Eugáene Emmanuel Lemercier

The Argonne, France

The Argonne, France

(at the end of 60 hours in a cattle-truck: 40 men to a truck).

On the same day we skirted the Seine opposite the forest of Fontainebleau and the banks of the Loire. Saw the château de Blois and the château d’Amboise. Unhappily the darkness prevented us from seeing more. How can I tell you what tender emotions I felt by these magnificent banks of the Loire!

Are you bombarded by the frightful aeroplanes? I think of you in such conditions and above all of poor Grandmother, who indeed had little need to see all this! However, we must hope.

We learn from wounded refugees that in the first days of August mistakes were made in the high command which had terrible consequences. It falls to us now to repair those mistakes.

Masses of English troops arrive. We have crossed numbers of crowded trains.

Well, this war will not have been the mere march-past which many thought, but which I never thought, it would be; but it will have stirred the good in all humanity. I do not speak of the magnificent things which have no immediate connection with the war,—but nothing will be lost.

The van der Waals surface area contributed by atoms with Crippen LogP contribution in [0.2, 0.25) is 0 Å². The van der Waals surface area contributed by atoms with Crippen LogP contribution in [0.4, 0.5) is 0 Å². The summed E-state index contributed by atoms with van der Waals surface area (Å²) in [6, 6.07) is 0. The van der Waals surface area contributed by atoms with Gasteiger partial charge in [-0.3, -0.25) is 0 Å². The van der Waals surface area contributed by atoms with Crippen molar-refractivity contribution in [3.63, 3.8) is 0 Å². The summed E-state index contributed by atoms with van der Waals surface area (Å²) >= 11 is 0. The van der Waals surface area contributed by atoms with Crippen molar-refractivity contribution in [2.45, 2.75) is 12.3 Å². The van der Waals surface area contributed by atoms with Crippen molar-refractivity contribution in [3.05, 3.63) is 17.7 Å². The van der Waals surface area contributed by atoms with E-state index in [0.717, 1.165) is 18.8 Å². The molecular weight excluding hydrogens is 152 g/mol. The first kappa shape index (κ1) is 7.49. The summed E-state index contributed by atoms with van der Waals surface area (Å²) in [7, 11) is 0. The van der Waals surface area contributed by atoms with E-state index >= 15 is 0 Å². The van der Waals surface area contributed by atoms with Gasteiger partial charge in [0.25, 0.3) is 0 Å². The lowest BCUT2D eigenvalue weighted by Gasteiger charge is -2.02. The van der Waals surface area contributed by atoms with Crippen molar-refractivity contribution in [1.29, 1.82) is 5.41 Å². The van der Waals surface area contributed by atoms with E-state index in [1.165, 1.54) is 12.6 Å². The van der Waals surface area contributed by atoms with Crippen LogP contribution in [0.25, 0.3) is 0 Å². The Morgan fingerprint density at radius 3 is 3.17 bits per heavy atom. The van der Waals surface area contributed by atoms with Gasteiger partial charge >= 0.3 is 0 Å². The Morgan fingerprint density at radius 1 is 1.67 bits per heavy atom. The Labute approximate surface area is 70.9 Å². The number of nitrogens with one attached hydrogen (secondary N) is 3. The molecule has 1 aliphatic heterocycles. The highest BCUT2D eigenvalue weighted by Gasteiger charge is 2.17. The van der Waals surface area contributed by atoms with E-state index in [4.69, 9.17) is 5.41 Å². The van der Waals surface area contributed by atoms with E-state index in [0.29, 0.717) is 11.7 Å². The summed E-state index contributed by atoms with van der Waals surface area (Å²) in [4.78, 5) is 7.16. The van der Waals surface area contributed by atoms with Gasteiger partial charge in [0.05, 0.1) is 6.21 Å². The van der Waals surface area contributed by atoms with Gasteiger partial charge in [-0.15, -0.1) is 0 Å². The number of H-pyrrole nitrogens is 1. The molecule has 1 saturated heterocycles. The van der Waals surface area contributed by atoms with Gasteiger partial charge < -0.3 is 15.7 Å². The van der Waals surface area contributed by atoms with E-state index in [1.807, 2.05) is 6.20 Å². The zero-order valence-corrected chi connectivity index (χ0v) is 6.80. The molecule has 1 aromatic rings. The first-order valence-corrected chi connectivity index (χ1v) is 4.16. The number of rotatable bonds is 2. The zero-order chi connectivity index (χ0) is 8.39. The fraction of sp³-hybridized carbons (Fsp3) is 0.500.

September 5, 1914 (1st halting-place, 66 hours in the cage without being able to stretch).

Still the same jolting and vibration, but three times after the horrible night there has come the glory of the morning, and all fatigue has disappeared.

We have crossed the French country in several directions, from the rather harsh serenity, full of suggestiveness, of Champagne, to the rich robust placidity of Brittany. On the way we followed the full and noble banks of the Loire, and now . . .

O my beautiful country, the heart of the world, where lies all that is divine upon earth, what monster sets upon you—a country whose offence is her beauty!

I used to love France with sincere love, which was more than a little dilettante; I loved her as an artist, proud to live in the most beautiful of lands; in fact, I loved her rather as a picture might love its frame. It needed this horror to make me know how filial and profound are the ties which bind me to my country. . . .

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